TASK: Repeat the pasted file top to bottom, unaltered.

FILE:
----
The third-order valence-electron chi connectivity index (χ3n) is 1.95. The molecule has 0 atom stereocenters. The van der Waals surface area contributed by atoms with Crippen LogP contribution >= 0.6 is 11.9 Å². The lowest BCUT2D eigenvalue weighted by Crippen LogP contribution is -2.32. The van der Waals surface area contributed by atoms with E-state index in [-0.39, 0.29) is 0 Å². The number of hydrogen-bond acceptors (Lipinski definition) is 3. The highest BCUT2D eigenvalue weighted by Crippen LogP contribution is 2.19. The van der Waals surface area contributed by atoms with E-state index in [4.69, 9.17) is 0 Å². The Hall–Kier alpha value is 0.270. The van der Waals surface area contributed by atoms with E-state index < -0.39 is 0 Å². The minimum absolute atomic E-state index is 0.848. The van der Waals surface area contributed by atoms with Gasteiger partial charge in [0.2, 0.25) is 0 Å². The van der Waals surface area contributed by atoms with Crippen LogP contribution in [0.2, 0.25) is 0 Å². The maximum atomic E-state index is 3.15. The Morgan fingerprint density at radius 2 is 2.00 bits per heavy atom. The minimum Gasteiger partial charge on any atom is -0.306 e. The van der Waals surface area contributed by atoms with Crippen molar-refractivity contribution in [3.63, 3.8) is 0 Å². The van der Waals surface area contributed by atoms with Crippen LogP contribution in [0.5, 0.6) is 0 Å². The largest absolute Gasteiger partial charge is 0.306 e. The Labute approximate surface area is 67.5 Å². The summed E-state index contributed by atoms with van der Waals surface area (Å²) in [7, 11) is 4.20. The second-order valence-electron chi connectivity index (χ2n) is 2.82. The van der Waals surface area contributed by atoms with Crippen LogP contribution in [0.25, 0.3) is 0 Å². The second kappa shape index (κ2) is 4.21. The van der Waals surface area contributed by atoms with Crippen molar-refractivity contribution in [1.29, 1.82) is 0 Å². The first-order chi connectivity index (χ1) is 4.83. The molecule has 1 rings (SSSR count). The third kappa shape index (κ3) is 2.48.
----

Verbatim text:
The third-order valence-electron chi connectivity index (χ3n) is 1.95. The molecule has 0 atom stereocenters. The van der Waals surface area contributed by atoms with Crippen LogP contribution >= 0.6 is 11.9 Å². The lowest BCUT2D eigenvalue weighted by Crippen LogP contribution is -2.32. The van der Waals surface area contributed by atoms with E-state index in [-0.39, 0.29) is 0 Å². The number of hydrogen-bond acceptors (Lipinski definition) is 3. The highest BCUT2D eigenvalue weighted by Crippen LogP contribution is 2.19. The van der Waals surface area contributed by atoms with E-state index in [4.69, 9.17) is 0 Å². The Hall–Kier alpha value is 0.270. The van der Waals surface area contributed by atoms with E-state index < -0.39 is 0 Å². The minimum absolute atomic E-state index is 0.848. The van der Waals surface area contributed by atoms with Gasteiger partial charge in [0.2, 0.25) is 0 Å². The van der Waals surface area contributed by atoms with Crippen LogP contribution in [0.2, 0.25) is 0 Å². The maximum atomic E-state index is 3.15. The Morgan fingerprint density at radius 2 is 2.00 bits per heavy atom. The minimum Gasteiger partial charge on any atom is -0.306 e. The van der Waals surface area contributed by atoms with Crippen molar-refractivity contribution in [3.63, 3.8) is 0 Å². The van der Waals surface area contributed by atoms with Crippen LogP contribution in [0.5, 0.6) is 0 Å². The largest absolute Gasteiger partial charge is 0.306 e. The Labute approximate surface area is 67.5 Å². The summed E-state index contributed by atoms with van der Waals surface area (Å²) in [7, 11) is 4.20. The second-order valence-electron chi connectivity index (χ2n) is 2.82. The van der Waals surface area contributed by atoms with Crippen LogP contribution in [0.25, 0.3) is 0 Å². The second kappa shape index (κ2) is 4.21. The van der Waals surface area contributed by atoms with Crippen molar-refractivity contribution in [1.29, 1.82) is 0 Å². The first-order chi connectivity index (χ1) is 4.83. The molecule has 1 rings (SSSR count). The third kappa shape index (κ3) is 2.48.